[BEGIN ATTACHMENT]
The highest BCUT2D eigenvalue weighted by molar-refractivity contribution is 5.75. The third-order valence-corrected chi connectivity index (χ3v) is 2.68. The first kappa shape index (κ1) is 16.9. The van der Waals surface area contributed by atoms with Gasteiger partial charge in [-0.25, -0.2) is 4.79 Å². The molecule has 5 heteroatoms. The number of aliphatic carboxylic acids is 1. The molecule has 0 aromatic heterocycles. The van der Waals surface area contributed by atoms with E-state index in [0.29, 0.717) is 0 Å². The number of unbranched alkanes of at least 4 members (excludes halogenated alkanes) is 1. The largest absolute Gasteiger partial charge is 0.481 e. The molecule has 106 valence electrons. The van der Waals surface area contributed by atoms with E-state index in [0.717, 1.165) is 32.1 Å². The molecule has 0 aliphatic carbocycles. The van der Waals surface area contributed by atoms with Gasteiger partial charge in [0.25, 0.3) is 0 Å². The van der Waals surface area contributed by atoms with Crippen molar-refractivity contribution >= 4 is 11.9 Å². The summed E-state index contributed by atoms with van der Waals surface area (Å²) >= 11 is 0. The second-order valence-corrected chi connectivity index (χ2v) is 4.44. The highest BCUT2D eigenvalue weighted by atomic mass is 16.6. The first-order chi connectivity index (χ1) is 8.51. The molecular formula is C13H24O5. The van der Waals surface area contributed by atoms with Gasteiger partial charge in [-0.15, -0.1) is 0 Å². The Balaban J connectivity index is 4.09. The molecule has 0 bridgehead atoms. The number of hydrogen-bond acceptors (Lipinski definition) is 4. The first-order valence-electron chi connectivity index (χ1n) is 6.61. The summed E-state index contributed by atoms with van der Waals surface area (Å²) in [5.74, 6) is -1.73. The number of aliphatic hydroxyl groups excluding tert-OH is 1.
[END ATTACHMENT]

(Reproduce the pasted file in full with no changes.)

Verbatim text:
The highest BCUT2D eigenvalue weighted by molar-refractivity contribution is 5.75. The third-order valence-corrected chi connectivity index (χ3v) is 2.68. The first kappa shape index (κ1) is 16.9. The van der Waals surface area contributed by atoms with Gasteiger partial charge in [-0.25, -0.2) is 4.79 Å². The molecule has 5 heteroatoms. The number of aliphatic carboxylic acids is 1. The molecule has 0 aromatic heterocycles. The van der Waals surface area contributed by atoms with E-state index in [0.29, 0.717) is 0 Å². The number of unbranched alkanes of at least 4 members (excludes halogenated alkanes) is 1. The largest absolute Gasteiger partial charge is 0.481 e. The molecule has 106 valence electrons. The van der Waals surface area contributed by atoms with E-state index in [0.717, 1.165) is 32.1 Å². The molecule has 0 aliphatic carbocycles. The van der Waals surface area contributed by atoms with Gasteiger partial charge in [0.25, 0.3) is 0 Å². The van der Waals surface area contributed by atoms with Crippen molar-refractivity contribution >= 4 is 11.9 Å². The summed E-state index contributed by atoms with van der Waals surface area (Å²) >= 11 is 0. The second-order valence-corrected chi connectivity index (χ2v) is 4.44. The highest BCUT2D eigenvalue weighted by atomic mass is 16.6. The first-order chi connectivity index (χ1) is 8.51. The molecular formula is C13H24O5. The van der Waals surface area contributed by atoms with Gasteiger partial charge in [-0.15, -0.1) is 0 Å². The Balaban J connectivity index is 4.09. The molecule has 0 bridgehead atoms. The number of hydrogen-bond acceptors (Lipinski definition) is 4. The first-order valence-electron chi connectivity index (χ1n) is 6.61. The summed E-state index contributed by atoms with van der Waals surface area (Å²) in [5.74, 6) is -1.73. The number of aliphatic hydroxyl groups excluding tert-OH is 1.